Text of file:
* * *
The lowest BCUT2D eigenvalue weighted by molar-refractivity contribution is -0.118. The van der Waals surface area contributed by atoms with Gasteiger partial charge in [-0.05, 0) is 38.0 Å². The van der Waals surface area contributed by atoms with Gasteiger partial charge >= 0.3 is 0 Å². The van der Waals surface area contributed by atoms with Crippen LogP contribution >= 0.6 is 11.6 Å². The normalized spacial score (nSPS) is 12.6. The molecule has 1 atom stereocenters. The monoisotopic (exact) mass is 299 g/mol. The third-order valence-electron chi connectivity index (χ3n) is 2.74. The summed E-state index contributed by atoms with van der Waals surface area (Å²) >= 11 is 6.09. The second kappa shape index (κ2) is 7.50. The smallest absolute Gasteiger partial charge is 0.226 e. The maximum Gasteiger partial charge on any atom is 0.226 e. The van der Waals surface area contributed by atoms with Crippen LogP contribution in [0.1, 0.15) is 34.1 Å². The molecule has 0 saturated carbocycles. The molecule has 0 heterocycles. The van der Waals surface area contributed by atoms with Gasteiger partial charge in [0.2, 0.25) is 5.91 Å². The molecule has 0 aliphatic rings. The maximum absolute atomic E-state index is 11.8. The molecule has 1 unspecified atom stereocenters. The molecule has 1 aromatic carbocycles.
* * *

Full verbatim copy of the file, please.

The lowest BCUT2D eigenvalue weighted by molar-refractivity contribution is -0.118. The van der Waals surface area contributed by atoms with Gasteiger partial charge in [-0.05, 0) is 38.0 Å². The van der Waals surface area contributed by atoms with Gasteiger partial charge >= 0.3 is 0 Å². The van der Waals surface area contributed by atoms with Crippen LogP contribution >= 0.6 is 11.6 Å². The normalized spacial score (nSPS) is 12.6. The molecule has 1 atom stereocenters. The monoisotopic (exact) mass is 299 g/mol. The third-order valence-electron chi connectivity index (χ3n) is 2.74. The summed E-state index contributed by atoms with van der Waals surface area (Å²) >= 11 is 6.09. The second kappa shape index (κ2) is 7.50. The smallest absolute Gasteiger partial charge is 0.226 e. The maximum Gasteiger partial charge on any atom is 0.226 e. The van der Waals surface area contributed by atoms with Crippen LogP contribution in [0.1, 0.15) is 34.1 Å². The molecule has 0 saturated carbocycles. The molecule has 0 heterocycles. The van der Waals surface area contributed by atoms with Gasteiger partial charge in [0.2, 0.25) is 5.91 Å². The molecule has 0 aliphatic rings. The maximum absolute atomic E-state index is 11.8. The molecule has 1 unspecified atom stereocenters. The molecule has 1 aromatic carbocycles.